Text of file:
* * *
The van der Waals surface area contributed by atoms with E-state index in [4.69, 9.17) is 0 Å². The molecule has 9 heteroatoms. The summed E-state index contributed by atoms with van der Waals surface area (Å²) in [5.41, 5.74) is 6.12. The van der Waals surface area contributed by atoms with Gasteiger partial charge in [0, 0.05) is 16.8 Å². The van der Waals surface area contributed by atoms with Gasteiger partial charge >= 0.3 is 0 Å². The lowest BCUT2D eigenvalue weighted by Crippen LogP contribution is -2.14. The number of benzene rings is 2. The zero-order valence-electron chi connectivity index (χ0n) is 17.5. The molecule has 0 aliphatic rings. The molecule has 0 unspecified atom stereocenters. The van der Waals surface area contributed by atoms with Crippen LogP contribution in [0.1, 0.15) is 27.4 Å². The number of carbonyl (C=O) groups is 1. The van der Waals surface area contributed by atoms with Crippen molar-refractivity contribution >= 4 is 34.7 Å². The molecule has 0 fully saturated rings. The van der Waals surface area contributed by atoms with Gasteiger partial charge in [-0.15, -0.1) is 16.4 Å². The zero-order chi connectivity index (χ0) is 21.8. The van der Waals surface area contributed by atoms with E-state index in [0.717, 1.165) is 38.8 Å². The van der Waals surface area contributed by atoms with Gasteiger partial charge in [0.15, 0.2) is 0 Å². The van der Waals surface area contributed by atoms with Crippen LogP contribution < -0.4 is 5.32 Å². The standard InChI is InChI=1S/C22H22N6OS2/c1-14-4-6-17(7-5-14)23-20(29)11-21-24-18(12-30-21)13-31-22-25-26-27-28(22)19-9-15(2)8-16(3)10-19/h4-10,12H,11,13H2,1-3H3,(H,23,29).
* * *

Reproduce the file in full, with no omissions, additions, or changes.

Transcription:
The van der Waals surface area contributed by atoms with E-state index in [4.69, 9.17) is 0 Å². The molecule has 9 heteroatoms. The summed E-state index contributed by atoms with van der Waals surface area (Å²) in [5.41, 5.74) is 6.12. The van der Waals surface area contributed by atoms with Gasteiger partial charge in [0, 0.05) is 16.8 Å². The van der Waals surface area contributed by atoms with Gasteiger partial charge >= 0.3 is 0 Å². The lowest BCUT2D eigenvalue weighted by Crippen LogP contribution is -2.14. The number of benzene rings is 2. The zero-order valence-electron chi connectivity index (χ0n) is 17.5. The molecule has 0 aliphatic rings. The molecule has 0 unspecified atom stereocenters. The van der Waals surface area contributed by atoms with Crippen LogP contribution in [0.1, 0.15) is 27.4 Å². The number of carbonyl (C=O) groups is 1. The van der Waals surface area contributed by atoms with Crippen molar-refractivity contribution >= 4 is 34.7 Å². The molecule has 0 fully saturated rings. The van der Waals surface area contributed by atoms with Gasteiger partial charge in [-0.15, -0.1) is 16.4 Å². The zero-order chi connectivity index (χ0) is 21.8. The van der Waals surface area contributed by atoms with E-state index in [0.717, 1.165) is 38.8 Å². The van der Waals surface area contributed by atoms with Gasteiger partial charge in [0.15, 0.2) is 0 Å². The van der Waals surface area contributed by atoms with Crippen LogP contribution < -0.4 is 5.32 Å². The standard InChI is InChI=1S/C22H22N6OS2/c1-14-4-6-17(7-5-14)23-20(29)11-21-24-18(12-30-21)13-31-22-25-26-27-28(22)19-9-15(2)8-16(3)10-19/h4-10,12H,11,13H2,1-3H3,(H,23,29).